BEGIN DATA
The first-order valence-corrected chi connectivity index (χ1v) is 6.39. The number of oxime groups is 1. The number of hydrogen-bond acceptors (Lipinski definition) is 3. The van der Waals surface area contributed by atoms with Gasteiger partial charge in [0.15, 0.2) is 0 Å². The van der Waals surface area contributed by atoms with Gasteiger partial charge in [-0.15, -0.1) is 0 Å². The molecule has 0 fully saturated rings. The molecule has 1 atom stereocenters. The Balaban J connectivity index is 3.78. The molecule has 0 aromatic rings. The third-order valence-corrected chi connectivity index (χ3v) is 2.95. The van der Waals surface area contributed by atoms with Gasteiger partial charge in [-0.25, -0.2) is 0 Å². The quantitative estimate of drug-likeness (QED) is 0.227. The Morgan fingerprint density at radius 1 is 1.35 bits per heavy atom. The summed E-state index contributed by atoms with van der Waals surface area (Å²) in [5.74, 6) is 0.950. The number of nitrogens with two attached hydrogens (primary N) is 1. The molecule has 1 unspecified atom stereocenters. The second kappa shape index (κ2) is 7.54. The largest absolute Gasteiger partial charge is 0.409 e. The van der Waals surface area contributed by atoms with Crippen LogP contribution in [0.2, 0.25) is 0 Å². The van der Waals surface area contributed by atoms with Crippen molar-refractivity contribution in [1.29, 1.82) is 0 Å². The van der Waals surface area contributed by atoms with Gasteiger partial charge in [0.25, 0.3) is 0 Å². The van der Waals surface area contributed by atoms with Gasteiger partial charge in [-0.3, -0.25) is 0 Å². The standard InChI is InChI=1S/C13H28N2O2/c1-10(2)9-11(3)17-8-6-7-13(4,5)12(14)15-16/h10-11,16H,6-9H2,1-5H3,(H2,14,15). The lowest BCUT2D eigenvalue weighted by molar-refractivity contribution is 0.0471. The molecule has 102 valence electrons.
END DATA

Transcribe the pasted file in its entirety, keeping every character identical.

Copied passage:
The first-order valence-corrected chi connectivity index (χ1v) is 6.39. The number of oxime groups is 1. The number of hydrogen-bond acceptors (Lipinski definition) is 3. The van der Waals surface area contributed by atoms with Gasteiger partial charge in [0.15, 0.2) is 0 Å². The van der Waals surface area contributed by atoms with Gasteiger partial charge in [-0.15, -0.1) is 0 Å². The molecule has 0 fully saturated rings. The molecule has 1 atom stereocenters. The Balaban J connectivity index is 3.78. The molecule has 0 aromatic rings. The third-order valence-corrected chi connectivity index (χ3v) is 2.95. The van der Waals surface area contributed by atoms with Gasteiger partial charge in [-0.25, -0.2) is 0 Å². The quantitative estimate of drug-likeness (QED) is 0.227. The Morgan fingerprint density at radius 1 is 1.35 bits per heavy atom. The summed E-state index contributed by atoms with van der Waals surface area (Å²) in [5.74, 6) is 0.950. The number of nitrogens with two attached hydrogens (primary N) is 1. The molecule has 1 unspecified atom stereocenters. The second kappa shape index (κ2) is 7.54. The largest absolute Gasteiger partial charge is 0.409 e. The van der Waals surface area contributed by atoms with Crippen LogP contribution in [0.2, 0.25) is 0 Å². The van der Waals surface area contributed by atoms with Crippen molar-refractivity contribution in [1.29, 1.82) is 0 Å². The van der Waals surface area contributed by atoms with Gasteiger partial charge in [0.25, 0.3) is 0 Å². The van der Waals surface area contributed by atoms with Gasteiger partial charge in [-0.3, -0.25) is 0 Å². The standard InChI is InChI=1S/C13H28N2O2/c1-10(2)9-11(3)17-8-6-7-13(4,5)12(14)15-16/h10-11,16H,6-9H2,1-5H3,(H2,14,15). The lowest BCUT2D eigenvalue weighted by molar-refractivity contribution is 0.0471. The molecule has 102 valence electrons.